You don’t need me to tell you how popular skye is with photographers. It draws people from all over the world, and is on the bucket list of many more. It’s easy to understand why, with the likes of the Quiraing, Storr, Neist Point, and the many other iconic locations there are on the island.
There are ‘photography hotspots’ where every dawn and dusk a gaggle of photographers will be swarming around, all eager to snap the view they have often come so far to see. The tree at the Quiraing, ‘Photographer’s Mound’ at Storr, the southern end of Loch Fada, the old bridge at Sligachan, and the cliff top at Neist Point are all good examples of such hotspots.
One of the advantages in using our services here on Skye (whether it be Location Guidance or a Workshop with tuition) is that we know the island inside out and back to front, so we can mostly avoid the crowds and don’t need to deal with negotiating our way around other tripods. You’ll never see us atop ‘Photographer’s Mound’ or at the Fairy Pools, as contradictory to what might be written on forums and online guides, there are far better viewpoints around, and ones which not many people know about.
You can always spot the photography workshop groups who are being led by non-Skye based photographers, as they only ever seem to go to the obvious spots. I’ve lost count of the amount of times I’ve seen groups lined up at the Quiraing, just a hundred metres or so from the car park. The view from this point is useless for photography, yet because they are at The Quiraing, they assume they have a great subject. Why anyone needs a workshop to find such places is a mystery, but they continue to come. We usually have our own spots where we are alone, enjoying the peace, and of course the superior view.
Occasionally an eagle-eyed or curious photographer will follow us. They probably see our confident stride and assume we know where we are going - they would be correct. When people do follow us, this is fine. We don’t own the landscape and have no additional rights over anyone else to be there. But if we are followed, it is a fact that we will arrive at the location first, and this is where photographer’s etiquette comes into play.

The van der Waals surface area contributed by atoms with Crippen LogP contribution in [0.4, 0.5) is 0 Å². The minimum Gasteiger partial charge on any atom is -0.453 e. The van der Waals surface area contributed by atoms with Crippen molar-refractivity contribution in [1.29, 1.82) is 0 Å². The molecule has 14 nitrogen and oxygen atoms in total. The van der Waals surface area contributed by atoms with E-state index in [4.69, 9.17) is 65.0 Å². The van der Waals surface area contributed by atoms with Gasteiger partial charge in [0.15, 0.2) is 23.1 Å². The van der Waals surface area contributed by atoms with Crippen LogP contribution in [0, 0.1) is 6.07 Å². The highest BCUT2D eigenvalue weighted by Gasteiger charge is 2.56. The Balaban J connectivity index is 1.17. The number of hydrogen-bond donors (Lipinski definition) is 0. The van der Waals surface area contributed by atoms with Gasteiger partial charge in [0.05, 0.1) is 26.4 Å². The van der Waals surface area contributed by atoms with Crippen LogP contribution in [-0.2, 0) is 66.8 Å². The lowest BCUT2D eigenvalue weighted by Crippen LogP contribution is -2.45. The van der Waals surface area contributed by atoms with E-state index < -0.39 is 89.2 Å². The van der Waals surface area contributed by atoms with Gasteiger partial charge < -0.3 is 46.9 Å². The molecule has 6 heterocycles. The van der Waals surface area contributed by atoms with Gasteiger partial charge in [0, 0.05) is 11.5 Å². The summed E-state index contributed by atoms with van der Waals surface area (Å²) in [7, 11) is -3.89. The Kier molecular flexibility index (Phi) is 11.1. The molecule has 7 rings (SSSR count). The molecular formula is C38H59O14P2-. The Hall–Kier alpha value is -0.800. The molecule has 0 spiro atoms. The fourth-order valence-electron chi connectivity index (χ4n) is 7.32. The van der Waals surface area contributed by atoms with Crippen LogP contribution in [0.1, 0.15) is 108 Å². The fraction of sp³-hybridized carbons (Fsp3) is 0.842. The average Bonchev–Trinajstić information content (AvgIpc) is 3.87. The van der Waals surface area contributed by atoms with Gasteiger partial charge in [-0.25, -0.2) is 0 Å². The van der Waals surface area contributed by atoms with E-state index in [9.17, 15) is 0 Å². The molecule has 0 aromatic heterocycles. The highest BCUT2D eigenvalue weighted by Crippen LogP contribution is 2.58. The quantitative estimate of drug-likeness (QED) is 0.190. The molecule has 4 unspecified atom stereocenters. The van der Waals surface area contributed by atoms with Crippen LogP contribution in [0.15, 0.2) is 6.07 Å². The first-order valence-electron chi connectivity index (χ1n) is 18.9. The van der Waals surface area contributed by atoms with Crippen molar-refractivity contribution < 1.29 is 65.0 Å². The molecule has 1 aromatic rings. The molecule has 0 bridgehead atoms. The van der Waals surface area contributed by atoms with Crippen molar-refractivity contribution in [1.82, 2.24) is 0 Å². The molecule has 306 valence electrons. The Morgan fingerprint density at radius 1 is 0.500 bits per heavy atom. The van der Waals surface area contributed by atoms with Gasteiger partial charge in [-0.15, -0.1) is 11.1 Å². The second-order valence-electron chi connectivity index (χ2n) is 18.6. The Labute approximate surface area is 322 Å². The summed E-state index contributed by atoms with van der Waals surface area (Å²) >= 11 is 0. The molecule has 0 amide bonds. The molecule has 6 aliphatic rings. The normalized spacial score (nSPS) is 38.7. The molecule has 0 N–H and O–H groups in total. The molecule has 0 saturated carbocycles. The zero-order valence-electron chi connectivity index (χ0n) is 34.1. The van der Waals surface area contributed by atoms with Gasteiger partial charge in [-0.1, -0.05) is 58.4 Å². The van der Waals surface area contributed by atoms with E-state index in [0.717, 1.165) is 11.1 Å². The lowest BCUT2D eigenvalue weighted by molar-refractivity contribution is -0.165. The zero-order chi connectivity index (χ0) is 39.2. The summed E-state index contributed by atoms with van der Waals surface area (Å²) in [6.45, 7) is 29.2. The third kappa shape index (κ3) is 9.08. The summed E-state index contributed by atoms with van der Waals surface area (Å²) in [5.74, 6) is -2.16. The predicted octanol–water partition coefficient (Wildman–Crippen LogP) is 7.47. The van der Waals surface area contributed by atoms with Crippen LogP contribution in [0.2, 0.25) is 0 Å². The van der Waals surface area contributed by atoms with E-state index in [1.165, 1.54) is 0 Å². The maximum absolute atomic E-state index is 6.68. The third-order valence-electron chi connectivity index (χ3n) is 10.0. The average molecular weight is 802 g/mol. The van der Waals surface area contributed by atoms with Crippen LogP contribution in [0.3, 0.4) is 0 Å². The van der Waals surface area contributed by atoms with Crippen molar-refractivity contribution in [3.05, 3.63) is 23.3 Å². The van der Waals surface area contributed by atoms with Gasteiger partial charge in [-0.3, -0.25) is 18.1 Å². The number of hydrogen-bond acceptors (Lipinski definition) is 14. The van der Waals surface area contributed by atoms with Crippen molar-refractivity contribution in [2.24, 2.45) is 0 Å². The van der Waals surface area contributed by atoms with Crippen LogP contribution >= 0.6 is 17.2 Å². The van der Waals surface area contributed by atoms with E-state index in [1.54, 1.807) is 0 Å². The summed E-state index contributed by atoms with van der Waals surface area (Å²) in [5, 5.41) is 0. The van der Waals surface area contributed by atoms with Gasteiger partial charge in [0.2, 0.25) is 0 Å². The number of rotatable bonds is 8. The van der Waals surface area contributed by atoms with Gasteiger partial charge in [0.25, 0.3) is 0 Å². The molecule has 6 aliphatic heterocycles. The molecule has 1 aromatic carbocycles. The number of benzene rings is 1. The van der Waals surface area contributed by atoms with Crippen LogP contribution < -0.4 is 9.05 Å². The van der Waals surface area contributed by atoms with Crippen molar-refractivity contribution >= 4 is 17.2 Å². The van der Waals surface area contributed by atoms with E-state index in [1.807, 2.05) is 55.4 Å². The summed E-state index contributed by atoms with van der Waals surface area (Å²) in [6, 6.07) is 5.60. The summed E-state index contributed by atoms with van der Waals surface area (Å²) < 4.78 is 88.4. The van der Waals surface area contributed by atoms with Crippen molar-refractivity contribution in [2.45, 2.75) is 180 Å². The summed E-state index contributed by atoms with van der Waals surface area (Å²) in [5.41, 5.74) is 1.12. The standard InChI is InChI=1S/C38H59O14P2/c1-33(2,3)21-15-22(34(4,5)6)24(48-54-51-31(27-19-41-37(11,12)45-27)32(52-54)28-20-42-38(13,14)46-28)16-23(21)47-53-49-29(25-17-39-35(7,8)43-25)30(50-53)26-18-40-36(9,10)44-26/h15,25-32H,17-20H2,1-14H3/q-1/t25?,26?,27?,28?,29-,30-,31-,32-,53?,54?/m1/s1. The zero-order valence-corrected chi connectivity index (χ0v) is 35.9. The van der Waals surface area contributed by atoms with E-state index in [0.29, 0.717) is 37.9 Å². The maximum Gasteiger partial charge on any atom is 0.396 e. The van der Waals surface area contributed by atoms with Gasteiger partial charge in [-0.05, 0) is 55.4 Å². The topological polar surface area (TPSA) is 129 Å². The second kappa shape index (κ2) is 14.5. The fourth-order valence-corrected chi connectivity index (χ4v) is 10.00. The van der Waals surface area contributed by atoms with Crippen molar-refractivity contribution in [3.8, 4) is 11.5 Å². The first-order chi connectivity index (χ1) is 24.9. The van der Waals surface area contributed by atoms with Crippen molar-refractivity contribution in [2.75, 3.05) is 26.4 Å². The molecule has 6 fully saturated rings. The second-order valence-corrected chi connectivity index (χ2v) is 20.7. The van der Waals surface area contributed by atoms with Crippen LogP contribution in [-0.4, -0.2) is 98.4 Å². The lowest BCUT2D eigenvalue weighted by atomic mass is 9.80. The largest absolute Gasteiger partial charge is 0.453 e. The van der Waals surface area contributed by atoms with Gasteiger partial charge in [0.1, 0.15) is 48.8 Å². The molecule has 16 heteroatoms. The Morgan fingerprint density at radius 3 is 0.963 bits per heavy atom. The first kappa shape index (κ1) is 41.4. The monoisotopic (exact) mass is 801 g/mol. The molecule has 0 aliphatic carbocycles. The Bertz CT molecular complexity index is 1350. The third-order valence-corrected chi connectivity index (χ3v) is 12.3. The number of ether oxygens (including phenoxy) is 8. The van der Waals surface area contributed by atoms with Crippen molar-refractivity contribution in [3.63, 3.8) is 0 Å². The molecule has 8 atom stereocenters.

There are a number of unwritten rules which are basically a mixture of common sense and common courtesy...
- Never walk in front of another photographer’s lens without permission.
- Never (knowingly) set up in another photographer’s frame, even if it means you may miss the shot you want.
- If you are first on the scene with others waiting, give up your spot once you have your shot so that others can get theirs.
- And of course the most important of all - Respect Canon users!
One thing I make sure my team understands is to never assume we have immunity from the above rules just because we are “doing a workshop” which is a phrase you hear all the time in the USA. Some so called professional photographers on that side of the Atlantic seem to somehow think that if they are leading a workshop they somehow have a V.I.P Access to All Areas pass around their neck which means all other photographers are inferior and should go and find another location. It makes my blood boil when I see this (and I have seen it often), and I am left wondering why people book trips with such rude idiots?
I bring attention to these points, firstly because it’s an interesting topic to discuss, but also because a closely related incident occurred just this week when team member Nick was out with one of our customers. He picks up the story….
This scenario happened whilst on location with a client this week. I had planned a particular viewpoint which I knew would work well in the current conditions. We arrived in plenty of time before sunrise so that we could chose and discuss our composition, and be ready for that moment when hopefully the sun would appear and light up the landscape in front of us.
Around twenty minutes after we had arrived and moments before sunrise, a fellow photographer appeared to our right. On reaching us, we greeted each other with the usual pleasantries. He then went on to say “This is the truth… I was intending on setting up at this location, this morning”. Now, I don't have a problem with someone else, photographer or not, sharing the same spot we have already chosen, as I certainly don't own that spot simply because I arrived first. With this in mind, I welcomed the other photographer to join us and expected him to set up beside us. To my surprise however, he decided to set up his tripod a little further down at the path in front of us, but did ask politely if he was in our composition? Unfortunately he was, to which I informed him. He respectfully repositioned himself out of our shot, and it seemed that photographer’s etiquette was all being followed correctly.